- “Ethnic Backwardness” was a common trope that was used by the Soviet government as an excuse to single out an ethnic group that didn’t share the same cultural characteristics as the majority in the Soviet Empire. By the Soviet government not embracing these different ethnic groups and instead deeming them as “backwards” and trying to assimilate them, doesn’t that serve as a form of ethnic discrimination?
- Nativization was the main policy the Soviet government tried to implement in order “to build ethnically based nations within the context of a politically and economically unitary state.” (Payne 224) Do you think this was an effective way of working towards constructing a unified nation or another forced concept by the Soviet government to dismantle and correct “ethnic backwardness”?
In Terry Martins’, An Affirmative Action Empire: The Soviet Union as the Highest Form of Imperialism, he discusses the struggles between leaders Lenin, Stalin, Piatakov, and Bukharin on their ideologies on Internationalism and Nationalism. Lenin and Stalin, being described as “nation builders”, were pro-nationalism. Piatakov and Bukharin disagreed and believed Russia needed to have a stronger social identity and were both pro-internationalism. The Soviet Union at the time being a multi-ethnic nation, lacked a national identity.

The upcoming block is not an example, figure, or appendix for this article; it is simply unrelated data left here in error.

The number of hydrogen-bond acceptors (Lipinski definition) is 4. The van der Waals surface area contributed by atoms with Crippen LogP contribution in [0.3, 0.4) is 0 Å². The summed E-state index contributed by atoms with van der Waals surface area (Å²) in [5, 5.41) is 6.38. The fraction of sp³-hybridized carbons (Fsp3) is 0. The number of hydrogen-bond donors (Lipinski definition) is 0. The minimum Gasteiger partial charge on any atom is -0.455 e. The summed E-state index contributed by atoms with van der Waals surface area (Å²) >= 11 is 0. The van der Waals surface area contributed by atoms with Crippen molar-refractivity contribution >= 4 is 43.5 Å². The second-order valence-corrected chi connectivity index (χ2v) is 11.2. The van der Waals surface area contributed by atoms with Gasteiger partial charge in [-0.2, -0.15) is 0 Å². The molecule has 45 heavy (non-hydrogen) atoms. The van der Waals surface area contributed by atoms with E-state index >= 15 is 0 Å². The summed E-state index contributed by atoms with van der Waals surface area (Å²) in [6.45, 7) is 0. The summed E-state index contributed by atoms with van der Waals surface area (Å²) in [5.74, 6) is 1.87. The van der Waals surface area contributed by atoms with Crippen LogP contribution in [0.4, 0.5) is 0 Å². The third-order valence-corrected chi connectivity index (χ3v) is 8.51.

The slogan, ” The Right to Nations to Self Determination” was a controversial phrase that would cause tension between both sides. On page 68, Martin discusses the opposition of nationalism from both Piatakov and Bukharin. He states:
“Once the proletariat had seized power, Piatakov maintained, national self-determination became irrelevant: “it’s just a diplomatic game, or worse than a game if we take it seriously… Class, rather than nationality, they both argued, was the only politically relevant
social identity in the post revolutionary era.” (Martin 68)
I do not think this is necessarily true. Generally speaking, the only worth a proletariat has to the society he or she lives in is the value of he or she’s labor; which isn’t worth much as compared to other groups in said society. The main goals of the proletariat is to remove the bourgeoisie, erase the division of social classes, and gain power in society. I don’t believe national self-determination becomes irrelevant. I think it becomes necessary because without the will to want to become more, then what’s the point of making the effort to do so? Granted, the bourgeoisie banked on the proletariat being oppressed. However, it’s almost contradictory for Piatakov and Bukharin to support internationalism when Russia did not even have a national identity. This leads me to question if the argument of whether nationalism was based on finding commonalities between both the proletariat and bourgeoisie and putting them on the same playing field? Was nationalism strongly opposed due to it’s categorical nature? Meaning, did the idea of placing two social/economical groups under the same category of nationalism threaten the idea of internationalism?